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I'm trying to create an IOT hub that can be controlled locally (Intranet) or from Internet. The problem I'm facing is of state synchronization. The following points depict what's happening at my local and cloud server.

  • Let's say for an example on my my connected
  • Device is at state A.
  • Local Server Shows it at state A
  • Cloud Server shows it at state A
  • Cloud Server requests the state to be changed to B
  • Device State is now B
  • Network Problem
  • Local Server Shows it at state B
  • Cloud Server shows it at state A
  • Network Problem resolved
  • Cloud Server wants it to be at state C. Thinking it is at state B (which is not and this is the problem to be solved)

q1. How can I ensure the cloud server knows which state the hub is in before issuing commands?

-- I have looked for locking mechanisms (pessimistic concurrency). but since this is happening over a network. They can be really expensive.

q2. If we can allow the cloud server to issue arbitrary commands without knowing the current state of the HUB. Then what should be the logic of conflict resolution?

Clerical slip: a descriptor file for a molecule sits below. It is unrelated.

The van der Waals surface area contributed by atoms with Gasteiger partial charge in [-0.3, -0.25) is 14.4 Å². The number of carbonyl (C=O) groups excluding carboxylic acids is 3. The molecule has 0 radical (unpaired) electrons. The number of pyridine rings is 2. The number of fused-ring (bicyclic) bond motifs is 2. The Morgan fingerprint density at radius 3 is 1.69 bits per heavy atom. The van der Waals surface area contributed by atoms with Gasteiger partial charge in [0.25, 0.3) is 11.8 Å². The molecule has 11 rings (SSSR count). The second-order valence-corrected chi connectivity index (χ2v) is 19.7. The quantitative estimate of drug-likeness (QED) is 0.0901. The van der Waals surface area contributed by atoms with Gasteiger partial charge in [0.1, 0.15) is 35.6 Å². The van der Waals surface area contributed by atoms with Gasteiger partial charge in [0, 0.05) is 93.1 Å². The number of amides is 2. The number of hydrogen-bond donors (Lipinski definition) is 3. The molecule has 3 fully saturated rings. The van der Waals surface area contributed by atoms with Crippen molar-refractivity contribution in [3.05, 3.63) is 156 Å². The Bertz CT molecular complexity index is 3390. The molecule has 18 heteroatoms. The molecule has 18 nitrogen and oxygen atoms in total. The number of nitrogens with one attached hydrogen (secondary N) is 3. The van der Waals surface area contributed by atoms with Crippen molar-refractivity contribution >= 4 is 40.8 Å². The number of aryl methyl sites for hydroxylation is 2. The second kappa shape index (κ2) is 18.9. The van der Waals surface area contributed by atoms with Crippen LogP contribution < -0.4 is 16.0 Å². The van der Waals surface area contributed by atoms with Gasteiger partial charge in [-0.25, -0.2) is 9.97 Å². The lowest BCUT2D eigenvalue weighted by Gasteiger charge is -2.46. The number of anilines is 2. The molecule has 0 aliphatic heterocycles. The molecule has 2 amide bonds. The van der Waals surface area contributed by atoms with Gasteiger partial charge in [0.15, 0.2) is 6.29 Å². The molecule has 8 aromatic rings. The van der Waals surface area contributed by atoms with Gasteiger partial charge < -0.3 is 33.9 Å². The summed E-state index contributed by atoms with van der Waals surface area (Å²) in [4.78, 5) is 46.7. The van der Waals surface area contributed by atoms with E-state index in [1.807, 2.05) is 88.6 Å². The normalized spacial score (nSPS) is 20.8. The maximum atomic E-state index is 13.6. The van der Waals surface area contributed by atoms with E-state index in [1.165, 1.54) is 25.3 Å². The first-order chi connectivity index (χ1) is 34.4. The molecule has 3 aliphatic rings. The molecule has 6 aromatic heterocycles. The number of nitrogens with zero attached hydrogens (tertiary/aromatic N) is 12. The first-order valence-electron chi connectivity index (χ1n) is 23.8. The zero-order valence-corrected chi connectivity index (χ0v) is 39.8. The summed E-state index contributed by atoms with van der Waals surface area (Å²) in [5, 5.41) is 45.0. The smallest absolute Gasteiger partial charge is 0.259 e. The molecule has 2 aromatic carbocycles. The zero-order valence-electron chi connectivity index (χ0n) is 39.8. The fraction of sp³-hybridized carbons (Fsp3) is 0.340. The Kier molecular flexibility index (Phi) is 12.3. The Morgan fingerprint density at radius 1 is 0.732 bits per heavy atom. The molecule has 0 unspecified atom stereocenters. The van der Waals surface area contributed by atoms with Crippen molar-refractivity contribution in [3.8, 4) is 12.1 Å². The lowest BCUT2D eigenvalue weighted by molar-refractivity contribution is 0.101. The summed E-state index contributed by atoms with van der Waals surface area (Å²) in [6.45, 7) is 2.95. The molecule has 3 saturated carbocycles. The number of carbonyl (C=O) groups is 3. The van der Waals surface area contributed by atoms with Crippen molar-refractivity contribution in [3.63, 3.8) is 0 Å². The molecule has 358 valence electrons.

-- If we want to keep a simple conflict resolution mechanism of first come first server then we will have to synchronize time over the two servers which in itself is a problem.

  • Why not just ask the local server for the current state? – user253751 Mar 2 '16 at 8:25
  • The problem is that the state on the machine changes rapidly. So every time i will ask the local server of the state i will have to implement locking so that state till i change it – Parv Sharma Mar 2 '16 at 8:45
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q1. How can I ensure the cloud server knows which state the hub is in before issuing commands?

As you don't want to do locking over the network, then instead, you issue a larger command, which includes a qualifying condition, which the device should test and then only execute the rest of the command if the condition is true.

q2. If we can allow the cloud server to issue arbitrary commands without knowing the current state of the HUB, then what should be the logic of conflict resolution?

Generally speaking, it is desirable to give the device a higher-level goal rather than a single command. If it is a heater, for example, it would be better to give the device a temperature set point instead of an "on" command. Ideally, you'd give the device a series of set points for different times of day, and that way the device could function for a while if the network breaks. You can re-issue the series whenever you have network access and you want to change it.

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